Portugal asks for EU help on forest fires
Portugal has said it is seeking European Union help to to tackle raging forest fires, in one of the worst summers for such blazes in years.
Dozens of fires are raging in the centre and north of the country and 1,700 firefighters have been deployed.
Officials say one man died while trying to protect his farm from one of the largest blazes, at Ourem.
Portugal is asking for four water-dumping aircraft, after a helicopter being used in the operations crashed.
Both the pilot and co-pilot are said to have escaped with minor injuries.
The country has been suffering from a heatwave, adding to a prolonged drought, which have created ideal wildfire conditions.
The heavily-forested north of the country is currently suffering the most, says the BBC's Alison Roberts in Lisbon, but the tourist destinations of the Algarve and the island of Madeira were also hit earlier in the summer.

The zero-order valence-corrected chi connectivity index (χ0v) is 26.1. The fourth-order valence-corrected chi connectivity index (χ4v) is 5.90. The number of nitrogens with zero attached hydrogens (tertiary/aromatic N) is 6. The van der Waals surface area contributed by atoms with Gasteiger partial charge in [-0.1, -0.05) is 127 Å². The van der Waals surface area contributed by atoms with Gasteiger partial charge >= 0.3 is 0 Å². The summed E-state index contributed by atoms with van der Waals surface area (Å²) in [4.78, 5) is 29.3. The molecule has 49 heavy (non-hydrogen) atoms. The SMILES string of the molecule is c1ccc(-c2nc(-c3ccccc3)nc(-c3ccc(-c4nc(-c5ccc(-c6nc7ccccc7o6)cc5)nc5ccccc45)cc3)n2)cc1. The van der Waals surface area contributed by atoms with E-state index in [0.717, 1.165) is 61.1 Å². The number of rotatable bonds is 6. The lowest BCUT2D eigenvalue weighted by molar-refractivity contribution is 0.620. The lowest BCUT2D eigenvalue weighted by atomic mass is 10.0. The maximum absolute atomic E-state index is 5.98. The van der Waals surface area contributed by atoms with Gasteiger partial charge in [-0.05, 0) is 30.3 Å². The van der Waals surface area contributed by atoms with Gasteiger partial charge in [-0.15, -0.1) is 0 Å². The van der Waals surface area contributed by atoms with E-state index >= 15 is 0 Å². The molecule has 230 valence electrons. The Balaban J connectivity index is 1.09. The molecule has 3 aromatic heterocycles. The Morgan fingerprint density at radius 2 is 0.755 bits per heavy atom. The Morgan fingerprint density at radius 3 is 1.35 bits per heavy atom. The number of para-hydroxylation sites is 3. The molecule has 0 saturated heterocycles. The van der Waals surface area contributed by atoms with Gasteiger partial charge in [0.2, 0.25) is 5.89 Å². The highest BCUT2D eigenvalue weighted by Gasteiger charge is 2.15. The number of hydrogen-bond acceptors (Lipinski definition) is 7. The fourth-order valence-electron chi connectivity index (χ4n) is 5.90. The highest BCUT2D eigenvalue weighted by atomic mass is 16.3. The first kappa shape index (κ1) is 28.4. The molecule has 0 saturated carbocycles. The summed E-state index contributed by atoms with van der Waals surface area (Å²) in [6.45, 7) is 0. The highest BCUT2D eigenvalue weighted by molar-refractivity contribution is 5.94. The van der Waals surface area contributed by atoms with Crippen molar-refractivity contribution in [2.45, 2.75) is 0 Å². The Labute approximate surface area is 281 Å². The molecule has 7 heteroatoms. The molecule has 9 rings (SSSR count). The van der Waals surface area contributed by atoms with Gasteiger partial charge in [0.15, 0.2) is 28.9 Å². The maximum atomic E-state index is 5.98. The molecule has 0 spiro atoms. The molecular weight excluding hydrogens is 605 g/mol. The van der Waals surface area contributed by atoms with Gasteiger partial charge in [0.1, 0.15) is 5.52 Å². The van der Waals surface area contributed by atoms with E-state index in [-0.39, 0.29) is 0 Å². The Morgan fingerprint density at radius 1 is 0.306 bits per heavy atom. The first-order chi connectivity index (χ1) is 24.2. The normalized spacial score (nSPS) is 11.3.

Neighbouring Spain has also been battling fires this year, with some 153,000 hectares (378,000 acres) of land scorched since January.
Over the weekend, thousands of people fled homes along the southern Costa del Sol, one of Spain's most popular holiday destinations and home to a large British expatriate community.
Hundreds of firefighters, backed up by emergency military personnel and 31 planes and helicopters, battled a huge blaze near Marbella.
One man was found dead at Las Blanquillas, near Ojen, on Friday.
Spanish officials said the blaze was largely under control by Sunday, allowing the evacuees to return home.
The authorities say the cause of the Spanish fires will be investigated, and are not ruling out that they could have been started deliberately.